Foreign brand stores restoring operation in Lhasa

Updated: 2008-04-11 07:07

LHASA -- As the Tibetan capital recovers from the March 14 unrest, many stores of famous foreign brands are also gradually restoring their operations, although the sales revenues are much less than before.

American home products company Amway moved its Lhasa store from the suburbs to the downtown Degyi Middle Road, 500 meters away from the Potala Palace, to boost its popularity.

Around 150 consumers poured into its 300-square-meter store on Thursday morning, buying products, entering lucky draws or getting service, making the store lively and crowded.

The rent of the new store is more than 400,000 yuan (US$57,143) annually and the decoration cost Amway more than 1 million yuan.

"After the riot, we shortened our operating hours. But we're confident of our development in Tibet," said Li Yanqing, an Amway official.

Amway is not the only company to have reopened its doors for business.

The store of Danish menswear brand Jack & Jones was burned in the riot. It reopened on March 25 with brand new decorations in the downtown Beijing Middle Road. Currently, its sales revenue was around 2,000 yuan a day. The number was over 8,000 yuan at the same time last year.

"It's much better than I have expected in such a short period of time," said shop manager Yu Dan. "It can be anticipated that consumers' enthusiasm will erupt soon after days of restraint."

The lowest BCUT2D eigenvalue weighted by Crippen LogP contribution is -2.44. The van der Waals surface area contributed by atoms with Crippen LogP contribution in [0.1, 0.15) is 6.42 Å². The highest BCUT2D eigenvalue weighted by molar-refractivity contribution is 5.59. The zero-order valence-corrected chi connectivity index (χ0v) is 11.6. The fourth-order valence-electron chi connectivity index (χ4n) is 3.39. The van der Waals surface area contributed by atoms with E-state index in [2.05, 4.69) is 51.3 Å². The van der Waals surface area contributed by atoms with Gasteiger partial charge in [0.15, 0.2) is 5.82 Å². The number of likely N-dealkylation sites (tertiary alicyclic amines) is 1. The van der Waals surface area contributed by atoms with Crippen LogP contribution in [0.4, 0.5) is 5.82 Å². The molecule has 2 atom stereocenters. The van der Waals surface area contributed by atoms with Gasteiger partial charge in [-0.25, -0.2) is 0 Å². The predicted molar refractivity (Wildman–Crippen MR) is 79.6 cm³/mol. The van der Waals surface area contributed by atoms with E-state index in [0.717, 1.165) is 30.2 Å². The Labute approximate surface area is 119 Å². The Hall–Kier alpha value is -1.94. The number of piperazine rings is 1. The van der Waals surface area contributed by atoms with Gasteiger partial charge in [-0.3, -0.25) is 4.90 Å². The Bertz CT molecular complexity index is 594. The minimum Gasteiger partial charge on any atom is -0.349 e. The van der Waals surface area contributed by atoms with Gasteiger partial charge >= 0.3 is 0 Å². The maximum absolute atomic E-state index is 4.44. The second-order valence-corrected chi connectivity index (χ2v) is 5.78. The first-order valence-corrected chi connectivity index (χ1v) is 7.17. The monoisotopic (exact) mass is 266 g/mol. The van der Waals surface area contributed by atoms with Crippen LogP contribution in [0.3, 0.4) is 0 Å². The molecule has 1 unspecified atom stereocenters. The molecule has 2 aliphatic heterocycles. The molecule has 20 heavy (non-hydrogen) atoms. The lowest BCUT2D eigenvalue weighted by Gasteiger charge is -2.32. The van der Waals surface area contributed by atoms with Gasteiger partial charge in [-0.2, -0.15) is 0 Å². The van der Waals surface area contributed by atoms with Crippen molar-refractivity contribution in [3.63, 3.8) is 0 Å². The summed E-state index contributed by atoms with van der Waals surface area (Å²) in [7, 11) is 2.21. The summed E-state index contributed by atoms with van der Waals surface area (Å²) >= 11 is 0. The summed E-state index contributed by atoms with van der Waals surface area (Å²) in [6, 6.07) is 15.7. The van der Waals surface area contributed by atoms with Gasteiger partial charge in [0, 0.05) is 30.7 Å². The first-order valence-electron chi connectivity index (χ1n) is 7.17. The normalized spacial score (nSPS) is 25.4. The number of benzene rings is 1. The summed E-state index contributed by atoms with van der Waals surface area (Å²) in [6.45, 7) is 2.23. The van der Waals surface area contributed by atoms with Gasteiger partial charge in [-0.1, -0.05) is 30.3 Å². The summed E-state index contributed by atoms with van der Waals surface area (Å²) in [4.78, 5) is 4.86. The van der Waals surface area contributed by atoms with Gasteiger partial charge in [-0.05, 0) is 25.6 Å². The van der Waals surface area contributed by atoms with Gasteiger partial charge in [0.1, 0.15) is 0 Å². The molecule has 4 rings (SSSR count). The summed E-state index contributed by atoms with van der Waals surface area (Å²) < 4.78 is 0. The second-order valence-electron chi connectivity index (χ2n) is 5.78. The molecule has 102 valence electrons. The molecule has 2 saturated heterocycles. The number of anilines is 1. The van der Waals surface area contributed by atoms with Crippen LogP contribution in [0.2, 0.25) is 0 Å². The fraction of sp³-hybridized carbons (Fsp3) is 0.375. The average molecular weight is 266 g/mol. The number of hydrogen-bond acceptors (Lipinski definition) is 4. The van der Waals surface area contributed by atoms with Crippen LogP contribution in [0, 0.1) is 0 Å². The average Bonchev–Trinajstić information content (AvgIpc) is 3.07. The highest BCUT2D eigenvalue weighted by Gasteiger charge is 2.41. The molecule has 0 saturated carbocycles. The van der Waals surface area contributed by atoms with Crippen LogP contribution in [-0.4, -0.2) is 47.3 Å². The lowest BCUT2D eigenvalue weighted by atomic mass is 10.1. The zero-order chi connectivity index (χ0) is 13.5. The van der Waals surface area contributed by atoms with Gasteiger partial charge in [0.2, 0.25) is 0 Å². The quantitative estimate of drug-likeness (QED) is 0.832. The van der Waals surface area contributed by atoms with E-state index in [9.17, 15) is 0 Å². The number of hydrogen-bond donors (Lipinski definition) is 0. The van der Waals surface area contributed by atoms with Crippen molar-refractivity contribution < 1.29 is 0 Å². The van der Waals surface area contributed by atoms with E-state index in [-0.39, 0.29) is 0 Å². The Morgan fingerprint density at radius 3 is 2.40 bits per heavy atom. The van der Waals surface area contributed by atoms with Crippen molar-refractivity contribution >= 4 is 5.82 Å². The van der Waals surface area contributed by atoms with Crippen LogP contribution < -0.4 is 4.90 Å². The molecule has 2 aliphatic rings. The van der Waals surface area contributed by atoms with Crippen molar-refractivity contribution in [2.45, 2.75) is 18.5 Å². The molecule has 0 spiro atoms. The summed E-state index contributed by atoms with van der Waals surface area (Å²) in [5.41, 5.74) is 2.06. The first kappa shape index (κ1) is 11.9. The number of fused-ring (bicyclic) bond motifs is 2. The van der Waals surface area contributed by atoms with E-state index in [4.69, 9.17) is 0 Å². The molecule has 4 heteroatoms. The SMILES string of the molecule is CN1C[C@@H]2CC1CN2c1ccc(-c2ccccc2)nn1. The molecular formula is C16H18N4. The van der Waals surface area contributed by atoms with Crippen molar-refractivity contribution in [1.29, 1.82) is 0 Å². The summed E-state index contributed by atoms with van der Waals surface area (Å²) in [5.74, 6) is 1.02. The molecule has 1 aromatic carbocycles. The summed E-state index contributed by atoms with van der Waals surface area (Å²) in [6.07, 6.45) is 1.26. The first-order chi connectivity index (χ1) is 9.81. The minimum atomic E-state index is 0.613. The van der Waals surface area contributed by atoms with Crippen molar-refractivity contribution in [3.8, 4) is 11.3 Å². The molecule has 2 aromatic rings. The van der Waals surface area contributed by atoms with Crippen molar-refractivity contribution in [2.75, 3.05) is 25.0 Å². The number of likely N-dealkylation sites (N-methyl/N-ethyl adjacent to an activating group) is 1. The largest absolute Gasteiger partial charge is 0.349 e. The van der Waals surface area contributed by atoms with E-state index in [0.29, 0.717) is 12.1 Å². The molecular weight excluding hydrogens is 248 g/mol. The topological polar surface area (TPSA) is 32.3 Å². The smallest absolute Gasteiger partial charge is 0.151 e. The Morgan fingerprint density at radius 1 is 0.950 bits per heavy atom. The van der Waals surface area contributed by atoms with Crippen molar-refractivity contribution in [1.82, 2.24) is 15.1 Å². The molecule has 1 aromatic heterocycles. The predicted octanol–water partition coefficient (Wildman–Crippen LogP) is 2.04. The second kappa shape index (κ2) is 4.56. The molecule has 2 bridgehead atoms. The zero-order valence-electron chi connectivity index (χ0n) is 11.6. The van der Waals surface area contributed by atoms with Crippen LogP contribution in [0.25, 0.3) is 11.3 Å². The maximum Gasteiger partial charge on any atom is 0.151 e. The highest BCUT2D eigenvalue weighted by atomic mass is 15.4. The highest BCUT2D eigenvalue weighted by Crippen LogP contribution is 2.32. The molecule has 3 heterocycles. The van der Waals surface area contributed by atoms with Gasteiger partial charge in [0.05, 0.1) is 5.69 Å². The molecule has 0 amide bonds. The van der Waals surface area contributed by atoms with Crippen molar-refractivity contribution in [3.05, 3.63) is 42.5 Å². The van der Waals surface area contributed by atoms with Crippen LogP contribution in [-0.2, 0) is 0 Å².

The Nike store was less lucky for sales. The store had overstocked 160 pair of shoes and the 1,000 yuan daily sales revenue was not even enough to pay its electricity and rent.

"Anyway, our sales revenue is going up day by day in general. We're going to recruit six more employees," said shop assistant Zhao Rongchao. "We're waiting for the purchase peak to come."

Although most of the foreign brand stores have restored operation, some were still suffering.

The adjacent store Only, another international brand of the Denmark-based Bestseller Fashion Group Co. Ltd, was burned down in the riot and its doors were still closed.

"Our loss is around 2 million yuan. We're waiting for our headquarters to design the new store," said shop manager Li Hua.

"The marble floor, cashier counters and shelves have to be replaced. It will take us at least two months for material transportation and decoration."

Currently, Tibet has 103 registered foreign-funded enterprises, whose services mainly cover accommodation, catering, tourism and handicraft, according to Ma Xiangcun, head of the regional department of commerce.

The regional government was offering compensation for businesses and business people who had suffered losses during the riot, said Baema Chilain, the regional government vice-chairman, at the end of March.

"The government will provide interest-free or government-subsidized loans to help the businesses resume."

According to official statistics, 908 stores were vandalized, looted or burnt and 120 homes were torched during the riot.

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